Charged with forgery
A New York man who sued Facebook claiming he should be entitled to half the company has been charged with forgery.
Paul Ceglia, 39, a one-time wood pellet salesman from Wellsville, New York was arrested Friday on charges he forged documents in a multibillion-dollar scheme to defraud Facebook and its chief executive, Mark Zuckerberg, through a lawsuit claiming a huge ownership stake in the Internet company. It looks like he fabricated evidence to support his claim to a large stake in Facebook through a 2003 deal with Zuckerberg. Ceglia sued the Silicon Valley company and its chief executive in 2010, claiming that a 2003 contract he signed with Zuckerberg entitled him to a stake in the social media network. Zuckerberg had done programming work for Ceglia's company, StreetFax.com, while at Harvard.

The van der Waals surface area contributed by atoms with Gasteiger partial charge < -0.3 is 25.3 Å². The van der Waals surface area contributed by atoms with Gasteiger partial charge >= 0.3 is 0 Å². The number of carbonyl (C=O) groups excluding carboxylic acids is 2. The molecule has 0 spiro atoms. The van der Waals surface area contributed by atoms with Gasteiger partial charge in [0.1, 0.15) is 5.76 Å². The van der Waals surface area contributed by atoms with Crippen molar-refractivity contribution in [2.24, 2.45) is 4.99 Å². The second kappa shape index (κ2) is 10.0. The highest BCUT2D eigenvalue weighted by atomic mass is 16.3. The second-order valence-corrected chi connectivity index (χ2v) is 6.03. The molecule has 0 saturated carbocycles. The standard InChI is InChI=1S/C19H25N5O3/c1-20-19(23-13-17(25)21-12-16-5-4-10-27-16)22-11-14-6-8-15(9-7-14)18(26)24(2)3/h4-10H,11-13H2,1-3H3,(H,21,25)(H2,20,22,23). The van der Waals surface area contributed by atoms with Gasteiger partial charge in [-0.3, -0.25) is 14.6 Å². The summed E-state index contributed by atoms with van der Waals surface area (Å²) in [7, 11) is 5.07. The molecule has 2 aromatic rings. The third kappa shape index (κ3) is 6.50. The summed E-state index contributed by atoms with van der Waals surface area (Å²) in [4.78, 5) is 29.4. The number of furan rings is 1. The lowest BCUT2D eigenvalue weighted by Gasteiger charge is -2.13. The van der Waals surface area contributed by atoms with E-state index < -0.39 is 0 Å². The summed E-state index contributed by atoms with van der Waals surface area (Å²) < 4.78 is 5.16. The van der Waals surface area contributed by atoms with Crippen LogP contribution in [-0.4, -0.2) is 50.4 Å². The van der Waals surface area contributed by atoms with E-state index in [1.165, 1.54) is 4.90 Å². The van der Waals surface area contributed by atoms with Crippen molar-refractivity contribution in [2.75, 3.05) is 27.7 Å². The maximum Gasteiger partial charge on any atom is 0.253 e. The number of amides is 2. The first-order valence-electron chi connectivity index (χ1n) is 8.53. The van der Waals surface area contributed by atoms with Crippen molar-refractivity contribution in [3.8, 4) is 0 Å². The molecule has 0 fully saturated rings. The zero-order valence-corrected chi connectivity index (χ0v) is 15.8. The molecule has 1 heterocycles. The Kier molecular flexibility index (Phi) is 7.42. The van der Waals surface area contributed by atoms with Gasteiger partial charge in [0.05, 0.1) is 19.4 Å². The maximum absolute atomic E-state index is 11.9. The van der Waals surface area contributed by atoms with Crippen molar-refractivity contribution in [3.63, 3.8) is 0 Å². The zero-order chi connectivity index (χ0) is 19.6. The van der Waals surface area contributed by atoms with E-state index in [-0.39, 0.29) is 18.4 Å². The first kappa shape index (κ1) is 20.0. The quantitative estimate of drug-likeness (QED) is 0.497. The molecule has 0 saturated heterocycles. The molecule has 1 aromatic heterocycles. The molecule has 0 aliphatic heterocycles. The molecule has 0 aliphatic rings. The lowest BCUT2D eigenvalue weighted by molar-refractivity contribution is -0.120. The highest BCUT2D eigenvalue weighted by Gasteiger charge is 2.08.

Facebook attorneys released emails sent by Zuckerberg to show Ceglia's claims were false. In addition forensic experts found that Ceglia had typed text into a Microsoft Word document and declared it was the text of emails with Zuckerberg. If the allegations are true then Ceglia is probably the bravest, or most stupid, of con people. Basically he tried to take on one of the richest companies in the world with a simple forgery. But instead of trying for a small amount of dosh which would have set him up for life, he aimed for half of the company and went public. This meant that Facebook was not even given him the option of paying him off.
Ceglia had claimed that Zuckerberg shared his plans for a social networking site with him while working at StreetFax. He contended that their contract granted him part ownership in Zuckerberg's project in exchange for a $1,000 investment.
The problem was that Zuckerberg had not even conceived of the idea for Facebook until December 2003, and submitted his own emails to prove it.